10 Essential Tool tracks to stream right now!

(Image credit: Tool)

Today marks the day that many people thought may never come as Tool, metal’s most subversive and elusive band, put their entire back catalogue on all music streaming services for you to enjoy. 

Now, strictly you should be going through each album in its complete form as nature intended, but we know there are a few heathens out there that insist on listening to the tracks in no particular order. 

We think you’re mental, but here are the best ten Tool songs as a starter for you to listen to in isolation. Then play the albums in full you loon!

1. Cold And Ugly (Live) – Opiate

Let’s start off with an easy one, taken from the live section of their debut Opiate EP, Cold And Ugly is actually pretty straightforward a rock song featuring the atypical quiet-quiet-loud-quiet dynamics of the day. 

It offers few clues as to how progressive they would become, but does showcase what a staggering vocal range Maynard James Keenan has.

2. Sober – Undertow

The band’s first real hit of any description, Sober has become a classic of the Undertow era thanks to its dark and mournful mood, creeping guitar parts from Adam Jones, stifling and propulsive rhythms and, once again, Maynard’s haunted howls. A key first step.

3. Swamp Song – Undertow

Although this takes much of the staccato guitar chops that made a band like Helmet so influential, Swamp Song glides and swings unlike any other metal band of the time ever could. One of the best signifiers from Undertow that Tool were going to be a very, very special band.

4. Hooker With A Penis – Aenima

About as straightforward and blunt as Tool get. Hooker With A Penis is what happens when you feel like making a metallic punk rock song, but are just too damn creative for it to come out as anything other than a swirling, spite filled, expletive ridden masterpiece.

5. Ænima – Ænima

The title track of 1996’s worldie of an album, with Keenan railing at the state of society and indulging in an apocalyptic fantasy over oddly timed chopped guitars and a Danny Carey drum freakout halfway through that will melt your tiny mind.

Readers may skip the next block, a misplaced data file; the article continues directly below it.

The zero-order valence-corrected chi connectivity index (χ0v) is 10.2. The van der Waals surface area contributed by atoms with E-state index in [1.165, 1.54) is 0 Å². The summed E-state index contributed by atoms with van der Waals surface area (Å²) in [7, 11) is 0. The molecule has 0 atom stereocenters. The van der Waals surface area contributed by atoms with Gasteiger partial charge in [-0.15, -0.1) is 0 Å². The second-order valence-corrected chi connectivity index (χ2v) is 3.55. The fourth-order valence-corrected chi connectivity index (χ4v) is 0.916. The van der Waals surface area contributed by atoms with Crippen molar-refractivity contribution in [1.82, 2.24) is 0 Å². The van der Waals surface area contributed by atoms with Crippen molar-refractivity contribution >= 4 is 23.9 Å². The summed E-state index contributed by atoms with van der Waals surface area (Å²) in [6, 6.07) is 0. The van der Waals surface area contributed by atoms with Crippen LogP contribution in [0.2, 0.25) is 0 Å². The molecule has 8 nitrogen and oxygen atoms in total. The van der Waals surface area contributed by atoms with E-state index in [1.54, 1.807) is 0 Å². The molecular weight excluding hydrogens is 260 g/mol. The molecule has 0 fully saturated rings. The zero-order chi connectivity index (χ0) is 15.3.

6. The Grudge – Lateralus

If you’re one of the most stunning records in the history of recorded music, you better kick things off right. And The Grudge is some opening statement. A jarring, battering, beautiful prog epic that sets up what is about to come perfectly.

7. Parabol/Parabola – Lateralus

At a combined nine minute plus running time this is where you need to start investing a bit of time. But it’s worth it for the doomy dirge to scalpel sharp riffs and back of this song. 

Adam Jones plays a blinder on guitar, but, as ever, the real thrill is hearing all four members lock in and creating a cacophony of brain altering sonic brilliance.

8. Schism – Lateralus

You probably know this one right? It’s a Grammy winning anthem and the closest thing that an album as endlessly deep, rewarding and impenetrable as Lateralus has to a single. 

Justin Chancellor’s opening bass is the spark here, and Tool feed off of his tones until they grow Schism into something utterly remarkable.

9. Jambi – 10,000 Days

Tool openly spoke of how much they had been enjoying Meshuggah around the time of 10,000 Days release. Here is where the influence is most pronounced, with all manner of time signatures colliding and some polyrhythmic riffing the Swedes would surely have been proud of.

10. The Pot – 10,000 Days

Some dude called Justin Bieber turned many on to this song. LOL! Seriously though, as a... ahem “singer” himself, Biebs clearly knows a decent set of pipes when he hears them. 

The opening accapella vocal from Maynard is worth the admission price alone, but don’t think he’s the only draw here. Quite how Danny Carey plays three rhythmic patterns at once we’re still trying to work out 13 years on.

Stephen Hill

Since blagging his way onto the Hammer team a decade ago, Stephen has written countless features and reviews for the magazine, usually specialising in punk, hardcore and 90s metal, and still holds out the faint hope of one day getting his beloved U2 into the pages of the mag. He also regularly spouts his opinions on the Metal Hammer Podcast.